Description not available at this time
Course aims to study advanced topics in ecological economics and sustainability. Students will be exposed to selected topics in the field through in-depth review and publishable reporting.
Description not available at this time
Provides graduate students with a broad sampling of new and cutting-edge research related to environmental conservation to help foster critical thinking and provide a more expansive view of natural resources research. Seminars will be given by departmental faculty and faculty from other departments, both on campus and from other institutions. The seminars will be designed for both students who plan a research career and those who plan a more applied path. For the former, lecturers will include topics important for funding projects and publishing findings and for the latter, topics related to interpreting and applying results.
Species distribution models (SDMs) relate species distribution date (typically occurrence of abundance at know locations) with environmental characteristics (i.e., biotic, abiotic) of those locations and are commonly used for predicting species response to global change, including shifts in climate and land use. This seminar will introduce students to the concept, technical aspects, and application of SDMs.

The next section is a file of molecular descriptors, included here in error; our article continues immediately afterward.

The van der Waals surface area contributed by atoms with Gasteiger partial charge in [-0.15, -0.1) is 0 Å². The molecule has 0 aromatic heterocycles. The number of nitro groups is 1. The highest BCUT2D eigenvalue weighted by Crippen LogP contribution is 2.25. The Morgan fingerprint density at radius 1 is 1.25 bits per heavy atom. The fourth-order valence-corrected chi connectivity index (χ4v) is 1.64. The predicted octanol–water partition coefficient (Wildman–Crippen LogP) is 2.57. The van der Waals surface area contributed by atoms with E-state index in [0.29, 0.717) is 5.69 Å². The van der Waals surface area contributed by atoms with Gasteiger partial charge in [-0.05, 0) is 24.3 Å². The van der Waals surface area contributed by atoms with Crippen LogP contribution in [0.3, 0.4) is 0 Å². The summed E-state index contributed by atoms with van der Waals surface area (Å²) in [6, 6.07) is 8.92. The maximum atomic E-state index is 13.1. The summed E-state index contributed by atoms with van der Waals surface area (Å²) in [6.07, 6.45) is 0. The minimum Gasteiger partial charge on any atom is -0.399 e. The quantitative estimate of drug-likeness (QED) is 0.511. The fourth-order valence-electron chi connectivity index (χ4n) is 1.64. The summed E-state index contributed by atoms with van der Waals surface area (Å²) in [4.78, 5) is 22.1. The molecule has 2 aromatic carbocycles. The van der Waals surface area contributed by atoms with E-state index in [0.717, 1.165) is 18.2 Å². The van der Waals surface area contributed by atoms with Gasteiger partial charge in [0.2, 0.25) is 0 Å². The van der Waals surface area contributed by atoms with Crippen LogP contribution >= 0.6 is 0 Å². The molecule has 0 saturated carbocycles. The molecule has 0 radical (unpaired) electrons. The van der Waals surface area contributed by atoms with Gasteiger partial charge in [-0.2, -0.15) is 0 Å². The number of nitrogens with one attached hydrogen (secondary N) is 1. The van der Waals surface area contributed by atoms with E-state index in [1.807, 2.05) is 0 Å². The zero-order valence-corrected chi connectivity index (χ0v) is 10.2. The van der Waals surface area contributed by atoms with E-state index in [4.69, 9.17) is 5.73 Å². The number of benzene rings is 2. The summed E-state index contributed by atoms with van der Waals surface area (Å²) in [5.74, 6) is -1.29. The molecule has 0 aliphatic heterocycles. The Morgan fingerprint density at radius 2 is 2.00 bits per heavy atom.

Introduction to the research process in the natural resources sciences. Focus on research philosophy, concepts, and design, progressing from development of hypotheses, questions, and proposals, to grants and budgeting, and delivery of such research products as reports, publications, and presentations.
Recreational angling is an extremely popular leisure activity that contributes a great deal of revenue to the global economy. However, recent estimates show that recreational angling is also contributing to a great deal of pressure on fish stocks even when compared to commercial fisheries. Over the past 10 years the science of recreational fisheries has evolved to include fields such as conservation physiology as a means to understand the mechanisms behind the potential impacts on recreationally targeted fish stocks. In addition, more emphasis is also being paid to the human dimensions of recreational angling as a way to identify the motivations behind anglers, non-profit conservation organizations, industry, and government when it comes to what is defined as the sustainable use of recreational fisheries.
Course description not available at this time.